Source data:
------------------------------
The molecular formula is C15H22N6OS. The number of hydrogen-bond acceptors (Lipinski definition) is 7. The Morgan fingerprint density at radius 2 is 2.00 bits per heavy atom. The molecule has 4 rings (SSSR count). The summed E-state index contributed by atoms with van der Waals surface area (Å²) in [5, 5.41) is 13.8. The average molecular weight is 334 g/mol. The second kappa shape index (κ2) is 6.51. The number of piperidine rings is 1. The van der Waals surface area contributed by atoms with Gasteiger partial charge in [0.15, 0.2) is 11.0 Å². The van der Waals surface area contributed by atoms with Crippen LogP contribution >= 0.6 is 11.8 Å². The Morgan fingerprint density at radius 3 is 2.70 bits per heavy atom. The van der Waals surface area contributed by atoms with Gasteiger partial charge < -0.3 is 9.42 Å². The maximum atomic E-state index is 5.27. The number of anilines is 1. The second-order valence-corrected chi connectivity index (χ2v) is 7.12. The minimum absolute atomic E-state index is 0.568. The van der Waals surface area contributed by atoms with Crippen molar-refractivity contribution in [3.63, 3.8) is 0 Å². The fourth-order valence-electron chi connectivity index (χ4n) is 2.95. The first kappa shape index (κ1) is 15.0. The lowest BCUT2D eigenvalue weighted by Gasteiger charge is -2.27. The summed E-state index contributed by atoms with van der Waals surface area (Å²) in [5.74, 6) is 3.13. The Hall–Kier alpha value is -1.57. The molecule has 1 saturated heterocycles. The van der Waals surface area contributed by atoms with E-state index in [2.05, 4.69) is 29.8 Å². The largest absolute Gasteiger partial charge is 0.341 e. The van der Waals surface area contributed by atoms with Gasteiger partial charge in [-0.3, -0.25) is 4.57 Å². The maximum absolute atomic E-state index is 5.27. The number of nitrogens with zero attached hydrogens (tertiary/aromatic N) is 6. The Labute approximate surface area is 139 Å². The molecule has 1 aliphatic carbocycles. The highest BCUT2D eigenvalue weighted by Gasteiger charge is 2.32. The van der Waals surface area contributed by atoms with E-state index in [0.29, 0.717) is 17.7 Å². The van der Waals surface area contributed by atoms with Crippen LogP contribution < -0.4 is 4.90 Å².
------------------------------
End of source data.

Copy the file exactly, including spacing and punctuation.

The molecular formula is C15H22N6OS. The number of hydrogen-bond acceptors (Lipinski definition) is 7. The Morgan fingerprint density at radius 2 is 2.00 bits per heavy atom. The molecule has 4 rings (SSSR count). The summed E-state index contributed by atoms with van der Waals surface area (Å²) in [5, 5.41) is 13.8. The average molecular weight is 334 g/mol. The second kappa shape index (κ2) is 6.51. The number of piperidine rings is 1. The van der Waals surface area contributed by atoms with Gasteiger partial charge in [0.15, 0.2) is 11.0 Å². The van der Waals surface area contributed by atoms with Crippen LogP contribution >= 0.6 is 11.8 Å². The Morgan fingerprint density at radius 3 is 2.70 bits per heavy atom. The van der Waals surface area contributed by atoms with Gasteiger partial charge < -0.3 is 9.42 Å². The maximum atomic E-state index is 5.27. The number of anilines is 1. The second-order valence-corrected chi connectivity index (χ2v) is 7.12. The minimum absolute atomic E-state index is 0.568. The van der Waals surface area contributed by atoms with Crippen molar-refractivity contribution in [3.63, 3.8) is 0 Å². The fourth-order valence-electron chi connectivity index (χ4n) is 2.95. The first kappa shape index (κ1) is 15.0. The lowest BCUT2D eigenvalue weighted by Gasteiger charge is -2.27. The summed E-state index contributed by atoms with van der Waals surface area (Å²) in [5.74, 6) is 3.13. The Hall–Kier alpha value is -1.57. The molecule has 1 saturated heterocycles. The van der Waals surface area contributed by atoms with E-state index in [2.05, 4.69) is 29.8 Å². The largest absolute Gasteiger partial charge is 0.341 e. The van der Waals surface area contributed by atoms with Gasteiger partial charge in [-0.3, -0.25) is 4.57 Å². The maximum absolute atomic E-state index is 5.27. The number of nitrogens with zero attached hydrogens (tertiary/aromatic N) is 6. The Labute approximate surface area is 139 Å². The molecule has 1 aliphatic carbocycles. The highest BCUT2D eigenvalue weighted by Gasteiger charge is 2.32. The van der Waals surface area contributed by atoms with E-state index in [0.29, 0.717) is 17.7 Å². The van der Waals surface area contributed by atoms with Crippen LogP contribution < -0.4 is 4.90 Å².